Melissa Conrad Stöppler, MD, is a U.S. board-certified Anatomic Pathologist with subspecialty training in the fields of Experimental and Molecular Pathology. Dr. Stöppler's educational background includes a BA with Highest Distinction from the University of Virginia and an MD from the University of North Carolina. She completed residency training in Anatomic Pathology at Georgetown University followed by subspecialty fellowship training in molecular diagnostics and experimental pathology.
After a trauma in which you think you might die, see someone die, or become seriously injured, and you feel intense fear, helplessness, or horror, it is very common to become distressed and anxious. You may have trouble sleeping, have nightmares, think about the trauma a lot, try to avoid the site of the trauma, and/or try to avoid feelings at all and become more numb. This is called "acute
stress disorder." For most people, this distressing period passes within about
People who develop PTSD do not get over their trauma so quickly. This disorder must be diagnosed by a medical professional, but there are three main symptoms:
Re-experiencing the trauma, such as flashbacks, nightmares, intrusive thoughts, etc.
Avoidance: trying to avoid thoughts, feelings, situations, or people
who might remind you of the trauma
Hyperarousal: always being on alert, trouble sleeping, irritability,
difficulty concentrating, exaggerated startle response
There are other associated symptoms of PTSD:
Panic attacks: a feeling of intense fear, which can be accompanied by shortness of breath, dizziness, sweating, nausea, and
a racing heart.
Feelings of mistrust: losing trust in others and thinking the world
is a dangerous place
Problems in daily living: having problems functioning in your job, at
school, or in social situations
Substance abuse: using drugs or alcohol to cope with the emotional
Relationship problems: having problems with intimacy or feeling detached from your family and friends
Depression: persistent sad, anxious, or empty mood; loss of interest in once-enjoyed activities; feelings of guilt and shame; or hopelessness about the future. Other symptoms of depression may also develop.
Suicidal thoughts: thoughts about taking one's own life
PTSD is often associated with other psychiatric and physical problems.
Some 88% of men and 79% of women with PTSD also have another psychiatric disorder. Nearly half suffer from major depression, 16% from anxiety disorders, and 28% from social phobia. They also are more likely to engage in risky health behaviors such as alcohol abuse, which affects 52% of men with PTSD and 28% of women, while drug abuse is seen in 35% of men and 27% of women with PTSD.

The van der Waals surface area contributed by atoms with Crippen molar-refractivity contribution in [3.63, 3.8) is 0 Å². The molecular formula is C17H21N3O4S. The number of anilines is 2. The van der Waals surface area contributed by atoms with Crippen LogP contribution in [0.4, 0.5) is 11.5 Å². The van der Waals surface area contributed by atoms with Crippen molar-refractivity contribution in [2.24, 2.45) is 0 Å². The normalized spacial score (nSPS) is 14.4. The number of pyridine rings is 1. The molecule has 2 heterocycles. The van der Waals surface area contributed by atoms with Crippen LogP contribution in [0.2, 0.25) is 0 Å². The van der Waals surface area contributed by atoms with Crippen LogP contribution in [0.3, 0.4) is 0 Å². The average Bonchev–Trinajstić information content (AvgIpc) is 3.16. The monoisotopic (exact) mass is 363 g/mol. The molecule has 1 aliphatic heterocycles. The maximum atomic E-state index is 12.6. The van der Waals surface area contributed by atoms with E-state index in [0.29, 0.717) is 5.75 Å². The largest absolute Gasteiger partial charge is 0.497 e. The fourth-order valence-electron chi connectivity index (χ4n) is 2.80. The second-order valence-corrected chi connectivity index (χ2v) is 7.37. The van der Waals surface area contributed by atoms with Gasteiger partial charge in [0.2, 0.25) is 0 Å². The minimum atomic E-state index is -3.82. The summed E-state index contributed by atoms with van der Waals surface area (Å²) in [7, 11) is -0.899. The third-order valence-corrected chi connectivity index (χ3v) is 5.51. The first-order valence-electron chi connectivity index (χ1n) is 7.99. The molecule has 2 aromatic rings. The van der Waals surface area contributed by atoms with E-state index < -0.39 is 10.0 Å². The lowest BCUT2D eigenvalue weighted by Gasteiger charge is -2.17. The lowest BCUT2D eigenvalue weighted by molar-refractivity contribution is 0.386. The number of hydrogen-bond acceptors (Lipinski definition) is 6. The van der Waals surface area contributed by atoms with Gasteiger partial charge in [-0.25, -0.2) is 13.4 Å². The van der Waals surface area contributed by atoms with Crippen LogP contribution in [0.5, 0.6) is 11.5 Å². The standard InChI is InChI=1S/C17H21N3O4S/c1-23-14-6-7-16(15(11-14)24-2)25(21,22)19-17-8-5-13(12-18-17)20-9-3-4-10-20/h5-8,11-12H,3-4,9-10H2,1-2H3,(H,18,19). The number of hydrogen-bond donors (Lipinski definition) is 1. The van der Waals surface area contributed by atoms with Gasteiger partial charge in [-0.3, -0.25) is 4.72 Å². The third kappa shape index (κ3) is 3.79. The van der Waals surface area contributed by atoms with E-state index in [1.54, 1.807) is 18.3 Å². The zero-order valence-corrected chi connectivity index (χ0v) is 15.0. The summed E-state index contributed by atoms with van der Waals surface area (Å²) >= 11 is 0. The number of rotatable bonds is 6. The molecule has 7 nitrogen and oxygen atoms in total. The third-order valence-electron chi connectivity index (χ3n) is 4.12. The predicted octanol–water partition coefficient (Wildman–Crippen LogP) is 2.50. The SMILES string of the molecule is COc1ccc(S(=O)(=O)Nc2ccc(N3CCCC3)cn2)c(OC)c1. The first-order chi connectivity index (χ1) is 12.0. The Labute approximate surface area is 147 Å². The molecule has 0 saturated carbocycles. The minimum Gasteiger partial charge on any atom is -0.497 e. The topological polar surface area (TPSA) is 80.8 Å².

Veterans who have been diagnosed with psychiatric conditions have a significantly higher prevalence of all cardiovascular disease risk factors (tobacco use, hypertension, dyslipidemia, obesity and diabetes than those without mental-health diagnoses).
Children and adolescents also experience trauma, and PTSD.
Following the trauma, children may initially show agitated or confused behavior. They also may show intense fear, helplessness, anger, sadness, horror, or denial. Children who experience repeated trauma may develop a kind of emotional numbing to deaden or block the pain and trauma. This is called dissociation. Children with PTSD avoid situations or places that remind them of the trauma. They may also become less responsive emotionally, depressed, withdrawn, and more detached from their feelings.
A child with PTSD may also re-experience the traumatic event by
having frequent memories of the event, or in young children, play in which some or all of the trauma is repeated over and over;
having upsetting and frightening dreams;
acting or feeling like the experience is happening again;
or developing repeated physical or emotional symptoms when the child is reminded of the event.
Children with PTSD may also show the following symptoms:
Worry about dying at an early age
Losing interest in activities
Having physical symptoms such as headaches and stomachaches
Showing more sudden and extreme emotional reactions
Having problems falling or staying asleep
Showing irritability or angry outbursts
Having problems concentrating
Acting younger than their age (for example, clingy or whiny behavior, thumbsucking)
Showing increased alertness to the environment
Repeating behavior that reminds them of the trauma
Teenagers' symptoms might include
recurrent, intrusive, and distressing memories of the event;
recurrent, distressing dreams of the event;
acting or feeling as if the traumatic event were recurring;
intense psychological distress when exposed to reminders of the traumatic event and consequent avoidance of those stimuli;
numbing of general responsiveness (detachment, estrangement from others, decreased interest in significant activities);
or persistent symptoms of increased arousal (irritability, sleep disturbances, poor concentration, hyper-vigilance, anxiety).